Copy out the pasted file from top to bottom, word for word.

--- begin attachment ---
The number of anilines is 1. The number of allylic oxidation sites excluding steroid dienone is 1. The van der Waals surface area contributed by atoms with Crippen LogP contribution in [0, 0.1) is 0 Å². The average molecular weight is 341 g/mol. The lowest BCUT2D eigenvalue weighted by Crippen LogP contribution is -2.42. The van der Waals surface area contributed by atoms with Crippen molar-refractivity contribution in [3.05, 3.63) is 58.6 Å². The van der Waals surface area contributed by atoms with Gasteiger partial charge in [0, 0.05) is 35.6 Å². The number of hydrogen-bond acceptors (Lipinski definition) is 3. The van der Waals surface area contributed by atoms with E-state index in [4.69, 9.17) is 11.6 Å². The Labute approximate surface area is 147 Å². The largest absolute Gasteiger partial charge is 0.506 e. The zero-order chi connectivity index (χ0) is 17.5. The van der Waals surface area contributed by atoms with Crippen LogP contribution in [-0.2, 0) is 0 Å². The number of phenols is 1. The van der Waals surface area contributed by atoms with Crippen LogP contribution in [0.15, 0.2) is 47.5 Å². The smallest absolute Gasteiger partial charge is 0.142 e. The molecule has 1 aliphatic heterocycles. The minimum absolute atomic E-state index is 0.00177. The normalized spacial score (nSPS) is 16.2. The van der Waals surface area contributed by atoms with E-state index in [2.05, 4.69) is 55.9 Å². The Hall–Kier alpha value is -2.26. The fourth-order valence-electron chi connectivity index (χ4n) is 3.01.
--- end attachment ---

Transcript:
The number of anilines is 1. The number of allylic oxidation sites excluding steroid dienone is 1. The van der Waals surface area contributed by atoms with Crippen LogP contribution in [0, 0.1) is 0 Å². The average molecular weight is 341 g/mol. The lowest BCUT2D eigenvalue weighted by Crippen LogP contribution is -2.42. The van der Waals surface area contributed by atoms with Crippen molar-refractivity contribution in [3.05, 3.63) is 58.6 Å². The van der Waals surface area contributed by atoms with Gasteiger partial charge in [0, 0.05) is 35.6 Å². The number of hydrogen-bond acceptors (Lipinski definition) is 3. The van der Waals surface area contributed by atoms with E-state index in [4.69, 9.17) is 11.6 Å². The Labute approximate surface area is 147 Å². The largest absolute Gasteiger partial charge is 0.506 e. The zero-order chi connectivity index (χ0) is 17.5. The van der Waals surface area contributed by atoms with Crippen LogP contribution in [-0.2, 0) is 0 Å². The number of phenols is 1. The van der Waals surface area contributed by atoms with Crippen LogP contribution in [0.15, 0.2) is 47.5 Å². The smallest absolute Gasteiger partial charge is 0.142 e. The molecule has 1 aliphatic heterocycles. The minimum absolute atomic E-state index is 0.00177. The normalized spacial score (nSPS) is 16.2. The van der Waals surface area contributed by atoms with E-state index in [2.05, 4.69) is 55.9 Å². The Hall–Kier alpha value is -2.26. The fourth-order valence-electron chi connectivity index (χ4n) is 3.01.